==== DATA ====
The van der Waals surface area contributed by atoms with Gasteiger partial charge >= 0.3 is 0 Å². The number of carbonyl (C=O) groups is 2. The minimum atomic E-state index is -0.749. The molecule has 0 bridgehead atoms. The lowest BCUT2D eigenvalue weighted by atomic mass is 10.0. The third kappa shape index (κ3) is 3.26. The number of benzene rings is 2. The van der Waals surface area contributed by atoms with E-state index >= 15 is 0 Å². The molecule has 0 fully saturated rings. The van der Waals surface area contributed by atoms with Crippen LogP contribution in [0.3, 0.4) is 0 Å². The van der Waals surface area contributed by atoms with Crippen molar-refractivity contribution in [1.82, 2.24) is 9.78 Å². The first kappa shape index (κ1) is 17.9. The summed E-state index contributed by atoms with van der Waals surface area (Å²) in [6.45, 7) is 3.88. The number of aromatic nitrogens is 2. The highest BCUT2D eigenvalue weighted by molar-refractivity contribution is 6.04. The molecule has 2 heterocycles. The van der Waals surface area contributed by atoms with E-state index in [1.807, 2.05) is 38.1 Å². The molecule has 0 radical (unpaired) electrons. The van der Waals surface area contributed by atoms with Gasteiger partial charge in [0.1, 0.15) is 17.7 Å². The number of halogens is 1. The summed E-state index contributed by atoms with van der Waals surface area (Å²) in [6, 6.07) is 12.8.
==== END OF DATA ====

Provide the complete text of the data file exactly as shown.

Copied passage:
The van der Waals surface area contributed by atoms with Gasteiger partial charge >= 0.3 is 0 Å². The number of carbonyl (C=O) groups is 2. The minimum atomic E-state index is -0.749. The molecule has 0 bridgehead atoms. The lowest BCUT2D eigenvalue weighted by atomic mass is 10.0. The third kappa shape index (κ3) is 3.26. The number of benzene rings is 2. The van der Waals surface area contributed by atoms with E-state index >= 15 is 0 Å². The molecule has 0 fully saturated rings. The van der Waals surface area contributed by atoms with Crippen LogP contribution in [0.3, 0.4) is 0 Å². The van der Waals surface area contributed by atoms with Crippen molar-refractivity contribution in [1.82, 2.24) is 9.78 Å². The first kappa shape index (κ1) is 17.9. The summed E-state index contributed by atoms with van der Waals surface area (Å²) in [6.45, 7) is 3.88. The number of aromatic nitrogens is 2. The highest BCUT2D eigenvalue weighted by molar-refractivity contribution is 6.04. The molecule has 2 heterocycles. The van der Waals surface area contributed by atoms with E-state index in [1.807, 2.05) is 38.1 Å². The molecule has 0 radical (unpaired) electrons. The van der Waals surface area contributed by atoms with Gasteiger partial charge in [0.1, 0.15) is 17.7 Å². The number of halogens is 1. The summed E-state index contributed by atoms with van der Waals surface area (Å²) in [6, 6.07) is 12.8.